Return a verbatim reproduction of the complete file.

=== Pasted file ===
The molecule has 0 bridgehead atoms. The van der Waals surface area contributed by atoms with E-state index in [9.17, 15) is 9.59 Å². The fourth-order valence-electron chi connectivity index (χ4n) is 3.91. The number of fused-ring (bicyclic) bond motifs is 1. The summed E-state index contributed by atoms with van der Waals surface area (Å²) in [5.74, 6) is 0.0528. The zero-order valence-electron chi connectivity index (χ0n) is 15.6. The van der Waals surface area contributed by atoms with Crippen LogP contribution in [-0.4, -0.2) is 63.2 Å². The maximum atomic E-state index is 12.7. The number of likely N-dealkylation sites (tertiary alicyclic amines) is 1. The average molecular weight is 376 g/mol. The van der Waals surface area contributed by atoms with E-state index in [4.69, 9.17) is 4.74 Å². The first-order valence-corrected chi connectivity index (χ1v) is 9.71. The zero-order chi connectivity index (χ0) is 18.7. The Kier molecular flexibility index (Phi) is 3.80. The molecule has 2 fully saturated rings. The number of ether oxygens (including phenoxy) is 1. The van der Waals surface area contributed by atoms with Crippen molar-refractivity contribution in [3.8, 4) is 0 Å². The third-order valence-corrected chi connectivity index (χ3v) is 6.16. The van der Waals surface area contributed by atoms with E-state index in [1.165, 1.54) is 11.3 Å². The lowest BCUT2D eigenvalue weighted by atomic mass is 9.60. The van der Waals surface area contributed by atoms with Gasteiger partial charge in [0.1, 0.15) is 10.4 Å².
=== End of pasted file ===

The molecule has 0 bridgehead atoms. The van der Waals surface area contributed by atoms with E-state index in [9.17, 15) is 9.59 Å². The fourth-order valence-electron chi connectivity index (χ4n) is 3.91. The number of fused-ring (bicyclic) bond motifs is 1. The summed E-state index contributed by atoms with van der Waals surface area (Å²) in [5.74, 6) is 0.0528. The zero-order valence-electron chi connectivity index (χ0n) is 15.6. The van der Waals surface area contributed by atoms with Crippen LogP contribution in [-0.4, -0.2) is 63.2 Å². The maximum atomic E-state index is 12.7. The number of likely N-dealkylation sites (tertiary alicyclic amines) is 1. The average molecular weight is 376 g/mol. The van der Waals surface area contributed by atoms with E-state index in [4.69, 9.17) is 4.74 Å². The first-order valence-corrected chi connectivity index (χ1v) is 9.71. The zero-order chi connectivity index (χ0) is 18.7. The Kier molecular flexibility index (Phi) is 3.80. The molecule has 2 fully saturated rings. The number of ether oxygens (including phenoxy) is 1. The van der Waals surface area contributed by atoms with Crippen molar-refractivity contribution in [3.8, 4) is 0 Å². The third-order valence-corrected chi connectivity index (χ3v) is 6.16. The van der Waals surface area contributed by atoms with E-state index in [1.165, 1.54) is 11.3 Å². The lowest BCUT2D eigenvalue weighted by atomic mass is 9.60. The van der Waals surface area contributed by atoms with Gasteiger partial charge in [0.1, 0.15) is 10.4 Å².